Manchester aldermen to consider leashes, muzzles for dogs
MANCHESTER — Dogs declared vicious, a nuisance or a menace would need to be muzzled and physically restrained on a leash while in public under a proposed vicious dog ordinance.
Such dogs also would need to be enrolled in behavioural modification training.
The ordinance received initial approval from aldermen this month and needs to proceed through several more votes, making September the earliest the ordinance could go into effect.
“These (cases) are few and far between,” Ward 3 Alderman Pat Long said Friday. “It’s not a majority of irresponsible dog owners. However, those that aren’t responsible, unfortunately, we have to make them responsible.”
Deputy City Solicitor Tom Arnold said a judge at the circuit court level would make the determination of whether a dog is declared a nuisance, menace or vicious to people or property.
Police Lt. Maureen Tessier said the ordinance will assist the department’s animal control officers by “spelling out more specific responsibilities they can have in dealing with a vicious dog,” Tessier said.
Long said aldermen reviewed ordinances from more than a half-dozen communities, including Nashua, Berlin, Keene, Concord and Portsmouth.
The ordinance also calls for those designated dogs to be:
• Physically restrained on private property by fencing sufficient to keep the animal from jumping or climbing over it;
• Spayed or neutered if not already;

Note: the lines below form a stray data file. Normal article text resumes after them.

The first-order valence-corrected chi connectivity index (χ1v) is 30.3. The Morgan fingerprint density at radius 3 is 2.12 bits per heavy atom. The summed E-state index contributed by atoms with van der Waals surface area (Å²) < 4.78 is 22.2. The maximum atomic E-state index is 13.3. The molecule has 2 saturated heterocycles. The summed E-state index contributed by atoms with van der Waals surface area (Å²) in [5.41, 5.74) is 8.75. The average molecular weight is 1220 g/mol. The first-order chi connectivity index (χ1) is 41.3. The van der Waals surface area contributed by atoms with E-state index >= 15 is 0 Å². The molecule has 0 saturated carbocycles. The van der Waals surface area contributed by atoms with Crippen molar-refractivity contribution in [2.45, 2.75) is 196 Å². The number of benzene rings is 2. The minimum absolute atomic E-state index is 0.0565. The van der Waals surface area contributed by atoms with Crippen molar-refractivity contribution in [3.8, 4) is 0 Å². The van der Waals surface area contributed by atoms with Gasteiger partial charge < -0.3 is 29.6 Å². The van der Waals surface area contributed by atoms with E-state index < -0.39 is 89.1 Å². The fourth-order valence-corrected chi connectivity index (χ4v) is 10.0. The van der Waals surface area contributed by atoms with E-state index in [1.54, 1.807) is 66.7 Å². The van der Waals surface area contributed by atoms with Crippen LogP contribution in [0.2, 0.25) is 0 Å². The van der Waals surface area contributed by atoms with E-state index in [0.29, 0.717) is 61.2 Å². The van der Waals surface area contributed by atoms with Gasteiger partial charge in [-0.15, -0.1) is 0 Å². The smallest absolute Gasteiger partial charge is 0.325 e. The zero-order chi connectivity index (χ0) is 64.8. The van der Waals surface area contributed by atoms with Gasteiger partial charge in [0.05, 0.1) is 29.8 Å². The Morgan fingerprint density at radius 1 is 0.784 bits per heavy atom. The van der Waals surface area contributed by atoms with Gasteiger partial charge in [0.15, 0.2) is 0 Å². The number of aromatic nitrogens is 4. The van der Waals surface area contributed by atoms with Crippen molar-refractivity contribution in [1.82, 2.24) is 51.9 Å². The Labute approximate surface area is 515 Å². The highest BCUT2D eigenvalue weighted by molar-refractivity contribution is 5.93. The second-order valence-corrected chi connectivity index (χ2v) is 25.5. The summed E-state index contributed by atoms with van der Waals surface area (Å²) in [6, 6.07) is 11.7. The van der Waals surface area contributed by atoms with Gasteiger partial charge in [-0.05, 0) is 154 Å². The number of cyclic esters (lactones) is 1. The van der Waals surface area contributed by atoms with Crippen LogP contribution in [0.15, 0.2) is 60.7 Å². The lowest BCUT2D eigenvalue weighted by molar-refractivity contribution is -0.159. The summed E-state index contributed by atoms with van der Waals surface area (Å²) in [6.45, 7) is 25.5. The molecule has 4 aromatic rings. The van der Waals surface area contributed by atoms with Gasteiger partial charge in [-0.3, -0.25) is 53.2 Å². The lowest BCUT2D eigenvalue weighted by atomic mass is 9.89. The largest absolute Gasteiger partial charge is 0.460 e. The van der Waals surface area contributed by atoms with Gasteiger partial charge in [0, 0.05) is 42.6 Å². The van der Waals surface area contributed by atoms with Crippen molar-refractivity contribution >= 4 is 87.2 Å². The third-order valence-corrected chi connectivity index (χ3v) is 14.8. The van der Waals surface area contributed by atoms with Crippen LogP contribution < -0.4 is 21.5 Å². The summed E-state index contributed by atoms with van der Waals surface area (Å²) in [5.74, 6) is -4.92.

• Identified by microchip or tattooing with documentation to be submitted to the city;
• Banned from entering any public “off leash” dog park within the city
It also requires owners of such dogs to notify the City Clerk’s Office when the dog dies, moves or is given over to new owners.
The ordinance isn’t limited to specific breeds.
As of Friday, the city had 10,771 licensed dogs, according to the City Clerk’s Office.
Shelley Greenglass, manager of the Manchester Animal Shelter, applauded the ordinance.
“I certainly think it’s needed,” she said. “Hopefully, it will make owners more responsible.”
She said each incident should be handled on a case-by-case basis.
“It’s not all pit bulls. It can be any dog,” said Greenglass, who has discussed the proposal with an alderman. “You put it on the owner to be responsible.”
She said the shelter handles dogs picked up by the city’s animal control officers. On Saturday, it housed three dogs under a “bite quarantine” for 10 days.
“I just wish people will be more responsible,” Greenglass said. “You can’t tell me a dog that just bit, the owners didn’t see something along the way to try to correct the problem or were putting the dog in a bad situation.”
The next step for the proposal will be consideration before the aldermanic Bills on Second Reading, which is expected to meet Aug. 6.
Aldermen have been working on the issue for about a year.
“It’s been a long time in the making,” he said.